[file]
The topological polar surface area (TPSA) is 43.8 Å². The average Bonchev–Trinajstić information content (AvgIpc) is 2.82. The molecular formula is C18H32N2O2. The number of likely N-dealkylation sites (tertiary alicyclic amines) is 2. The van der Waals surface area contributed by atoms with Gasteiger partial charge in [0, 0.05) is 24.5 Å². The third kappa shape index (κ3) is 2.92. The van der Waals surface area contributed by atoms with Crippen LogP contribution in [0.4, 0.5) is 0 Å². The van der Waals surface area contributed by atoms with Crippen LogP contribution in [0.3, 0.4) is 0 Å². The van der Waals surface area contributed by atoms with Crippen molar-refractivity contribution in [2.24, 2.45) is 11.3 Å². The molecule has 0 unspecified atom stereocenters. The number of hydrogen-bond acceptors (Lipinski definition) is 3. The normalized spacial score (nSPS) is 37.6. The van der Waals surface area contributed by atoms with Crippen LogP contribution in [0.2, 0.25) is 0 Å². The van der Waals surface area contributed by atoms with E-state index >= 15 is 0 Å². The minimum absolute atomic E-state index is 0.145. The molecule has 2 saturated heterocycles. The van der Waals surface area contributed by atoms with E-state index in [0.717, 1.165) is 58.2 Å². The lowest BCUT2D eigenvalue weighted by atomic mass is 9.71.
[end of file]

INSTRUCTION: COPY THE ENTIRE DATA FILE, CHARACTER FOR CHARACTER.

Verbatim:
The topological polar surface area (TPSA) is 43.8 Å². The average Bonchev–Trinajstić information content (AvgIpc) is 2.82. The molecular formula is C18H32N2O2. The number of likely N-dealkylation sites (tertiary alicyclic amines) is 2. The van der Waals surface area contributed by atoms with Gasteiger partial charge in [0, 0.05) is 24.5 Å². The third kappa shape index (κ3) is 2.92. The van der Waals surface area contributed by atoms with Crippen LogP contribution in [0.4, 0.5) is 0 Å². The van der Waals surface area contributed by atoms with Crippen LogP contribution in [0.3, 0.4) is 0 Å². The van der Waals surface area contributed by atoms with Crippen molar-refractivity contribution in [2.24, 2.45) is 11.3 Å². The molecule has 0 unspecified atom stereocenters. The number of hydrogen-bond acceptors (Lipinski definition) is 3. The normalized spacial score (nSPS) is 37.6. The van der Waals surface area contributed by atoms with Crippen LogP contribution in [0.2, 0.25) is 0 Å². The van der Waals surface area contributed by atoms with E-state index >= 15 is 0 Å². The minimum absolute atomic E-state index is 0.145. The molecule has 2 saturated heterocycles. The van der Waals surface area contributed by atoms with E-state index in [0.717, 1.165) is 58.2 Å². The lowest BCUT2D eigenvalue weighted by atomic mass is 9.71.